Action on Health Care Associated Infections in England: Summary of responses to the consultation | National Resource for Infection Control (NRIC)

Action on Health Care Associated Infections in England: Summary of responses to the consultation

A consultation on proposed legislation to support the prevention and control of health care associated infection (HCAI) was launched in July 2005 and this document provides a summary of the responses to that consultation along with a classification of respondents. 121 responses were received by the closing date of the consultation. The original consultation was divided into three key parts: - Part one describes the nature of the HCAI  problem and the action that the Government has already taken to address it; Part two sets out the details of the new legislative proposals and seeks the views of key stakeholders. Part two also includes a small number of scenarios to illustrate how the new measures might work in practice. Part three sets out the draft Code of Practice. The consultation document included four specific questions, as well as offering the opportunity to comment on the proposals more widely.
Department of Health

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A consultation on proposed legislation to support the prevention and control of healthcare associated infection (HCAI)The consultation is divided into three parts:·Part 1 – The nature of the problem Contains information on definition of HCAI and the burden caused by the problem Methicillin resistant Staphylococcus aureus (MRSABrief description of its development and the use of MRSA as a marker for HCAI’s Who is affected by HCAI’s Available data and where HCAI’s are found Action taken to date and current strategy National targets, DIPC’s, rapid review panel, package of key measures (Saving Lives), and two hour test for MRSA screening.·Part 2 – proposals for Further Action Legislative proposals including Code of Practice, new duty on the NHS and Healthcare Commission, duties to comply and inspect, improvement notices, directions for improvements and sanctions, use of existing powers and approach in respect of private health care and Care Homes. At the end of each section are a list of questions to respond to during the consultation·Part 3 – The Draft code of Practice which contains requirements for Healthcare Organisations General considerations, management and organisations, patient care, the environment and healthcare workersThis is an important consultation aimed at all NHS establishments and whose objective is to strengthen existing measures to reduce HCAI’s. Where appropriate it is proposed that the principles and procedures established for the NHS should be introduced into regulations issued under the Care Standards Act (2000) for the independent health care sector and for care homes.This means that most healthcare organisations will eventually need to comply with the Code of Practice and therefore it is important for them to respond to the consultation if they foresee any difficulties with the proposals.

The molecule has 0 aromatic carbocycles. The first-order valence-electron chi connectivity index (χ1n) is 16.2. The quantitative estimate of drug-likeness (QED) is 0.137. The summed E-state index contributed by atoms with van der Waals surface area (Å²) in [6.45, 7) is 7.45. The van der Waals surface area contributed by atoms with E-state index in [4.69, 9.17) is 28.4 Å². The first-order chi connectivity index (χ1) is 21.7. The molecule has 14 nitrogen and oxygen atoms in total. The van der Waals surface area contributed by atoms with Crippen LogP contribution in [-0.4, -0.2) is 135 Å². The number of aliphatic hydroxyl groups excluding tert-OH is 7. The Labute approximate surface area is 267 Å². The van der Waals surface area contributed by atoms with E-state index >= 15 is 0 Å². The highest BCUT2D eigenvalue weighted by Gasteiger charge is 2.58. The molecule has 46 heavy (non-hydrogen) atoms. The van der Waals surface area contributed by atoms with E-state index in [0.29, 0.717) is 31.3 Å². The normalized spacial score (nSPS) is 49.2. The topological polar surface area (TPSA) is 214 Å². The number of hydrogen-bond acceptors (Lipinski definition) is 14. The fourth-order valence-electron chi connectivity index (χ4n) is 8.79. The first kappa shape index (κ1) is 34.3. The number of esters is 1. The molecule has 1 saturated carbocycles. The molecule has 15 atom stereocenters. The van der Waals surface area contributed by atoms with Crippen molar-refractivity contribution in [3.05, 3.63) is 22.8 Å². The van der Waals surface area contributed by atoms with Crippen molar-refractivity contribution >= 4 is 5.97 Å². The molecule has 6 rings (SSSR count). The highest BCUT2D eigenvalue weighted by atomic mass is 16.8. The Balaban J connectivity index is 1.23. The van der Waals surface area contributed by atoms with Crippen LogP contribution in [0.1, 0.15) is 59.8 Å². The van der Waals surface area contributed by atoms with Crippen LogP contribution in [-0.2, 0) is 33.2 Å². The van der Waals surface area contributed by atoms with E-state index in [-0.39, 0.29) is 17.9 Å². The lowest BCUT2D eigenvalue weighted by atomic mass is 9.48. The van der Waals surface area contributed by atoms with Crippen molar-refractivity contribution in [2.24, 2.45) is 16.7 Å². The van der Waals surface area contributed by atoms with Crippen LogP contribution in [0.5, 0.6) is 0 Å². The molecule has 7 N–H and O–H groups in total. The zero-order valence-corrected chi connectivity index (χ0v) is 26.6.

Questions Addressed:
The document forms part of the consultation on proposed legislation to support the prevention and control of healthcare associated infection (HCAI) and to strengthen existing measures to reduce HCAI.
Type of Study:
Methods Valid:
Methods Valid Detail:

important consultation which will affect the legislation on prevention and control of healthcare associated infections. Closing date for responses 23rd September 2005

Results Reliability:
Yes, for recommendations for code of practice as based on best practice and previously released publications but this question will be answered for ‘recommendations on legislation’ once results of consultation process are made public
Problems or Biases:

Taking the right steps to prevent and control HCAI has become a major concern and this document will raise the profile of HCAI and provides ways of tightening inspection and enforcement. The accompanying document Partial Regulatory Impact Assessment (RIA) provides three options for consideration but it appears that any legislative proposals are likely to be part of a new self assessment process in similar fashion to the now obsolete ‘Controls Assurance Framework’. This could be open to subjective interpretation.

Relevant Studies:

1. Report by the Comptroller and Auditor General – HC 230 Session 1999-2000: The Management and Control of Hospital acquired infection in acute NHS Trusts in England (2000) National Audit Office

healthcare associated infection legislation code of practice policies environment director of infection prevention and control cleaning bed management decontamination
Reviewer Name:
Sue Wiseman
Reviewer Post:
Nurse Consultant –Infection Control, DH
Reviewer Affiliations:
Member Advisory Committee on Dangerous Pathogens Health Protection Adviser Royal College of Nursing P/T Member Infection Control Nurses Association